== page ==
OOTBALL settles down to the news that two of its stars are being disciplined over racist epithets hurled on the field of play, it could seem like a return to the bad old days, when clear racism was a regrettably commonplace part of the game. The decision by an independent regulatory commission of the Football Association on Tuesday night that Liverpool forward Luis Suarez should be charged with misconduct for racially insulting Manchester United defender Patrice Evra came with an eight match ban and £40,000 fine, pending any appeal. With yesterday’s advice from the Crown Prosecution Service that the Metropolitan Police should charge England and Chelsea captain John Terry for a racially aggravated public order offence – in response to his alleged disparaging racial comments to Queen’s Park Ranger defender Anton Ferdinand during a Premier League match – the two incidents could start to sound like signs of a worrying trend.
It’s important to remember that the game has made huge strides in removing overt racism from football stadiums over the past two decades, and prompt disciplinary action like this is as much a reflection of that advance as a sign of backsliding. This has been achieved both through work with players and fans as well as close consultation with the football authorities. The most unsavoury elements of terrace culture associated with the 1970s and 1980s, such as monkey chanting and banana throwing, are thankfully a thing of the past. Today, a perpetrator is often likely to be shouted down and brought to book by his or her own fans.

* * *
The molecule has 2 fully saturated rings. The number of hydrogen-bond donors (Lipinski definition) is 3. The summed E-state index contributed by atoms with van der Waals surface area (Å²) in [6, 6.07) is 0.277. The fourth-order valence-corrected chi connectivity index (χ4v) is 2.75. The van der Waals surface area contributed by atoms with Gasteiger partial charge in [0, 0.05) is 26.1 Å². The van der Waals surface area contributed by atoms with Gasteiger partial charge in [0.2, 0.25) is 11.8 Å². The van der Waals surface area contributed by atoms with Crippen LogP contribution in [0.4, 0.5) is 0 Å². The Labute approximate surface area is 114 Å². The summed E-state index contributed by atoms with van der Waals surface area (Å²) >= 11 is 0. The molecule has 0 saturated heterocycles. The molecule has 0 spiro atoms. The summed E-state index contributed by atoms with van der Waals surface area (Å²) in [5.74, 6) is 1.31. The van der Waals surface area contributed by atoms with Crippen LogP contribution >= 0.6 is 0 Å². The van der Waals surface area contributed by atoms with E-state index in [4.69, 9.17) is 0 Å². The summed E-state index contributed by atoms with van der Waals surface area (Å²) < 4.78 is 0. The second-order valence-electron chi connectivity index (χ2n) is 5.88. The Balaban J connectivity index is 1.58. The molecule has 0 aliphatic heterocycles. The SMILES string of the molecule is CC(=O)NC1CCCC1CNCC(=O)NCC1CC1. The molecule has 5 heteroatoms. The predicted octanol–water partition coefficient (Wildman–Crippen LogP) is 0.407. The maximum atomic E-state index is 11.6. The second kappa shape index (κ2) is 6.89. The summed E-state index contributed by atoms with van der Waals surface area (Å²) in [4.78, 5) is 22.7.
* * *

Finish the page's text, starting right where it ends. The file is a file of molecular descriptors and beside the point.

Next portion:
Since its inception in 1993, Kick It Out has always been very clear; black players are there to be booed just as their white counterparts are. The distinction, however, needs to be made between abuse because of poor performance and when it’s meted out due to a player’s race, religion or nationality. As football fans we are all guilty of a short fuse when our heroes play poorly, particularly when we’ve paid for the pleasure. It has and always will be an inextricable part of the game. If a player performed below par, then he’ll expect the boos that will come his way. But racist abuse? That’s when the line has been crossed, and it’s as true on the pitch as in the terraces.
As football’s landscape has changed, so too has the scope of abuse levelled at players and supporters. In recent years we’ve had to bear witness to incidents of homophobia and Islamophobia. The campaign’s latest film, The Y-Word, tackled the subject of anti-semitism with the help of England stars Frank Lampard and Ledley King.
There are tensions in society, slowly building, which are permeating back into the game. The battles many thought had been won are still there to be fought. Suggestions the game is returning to the bad old days may be somewhat premature. But vigilance is key. And, as always, supporters have a key role to play.
Danny Lynch is head of communications for Kick it Out, football’s equality and inclusion campaign.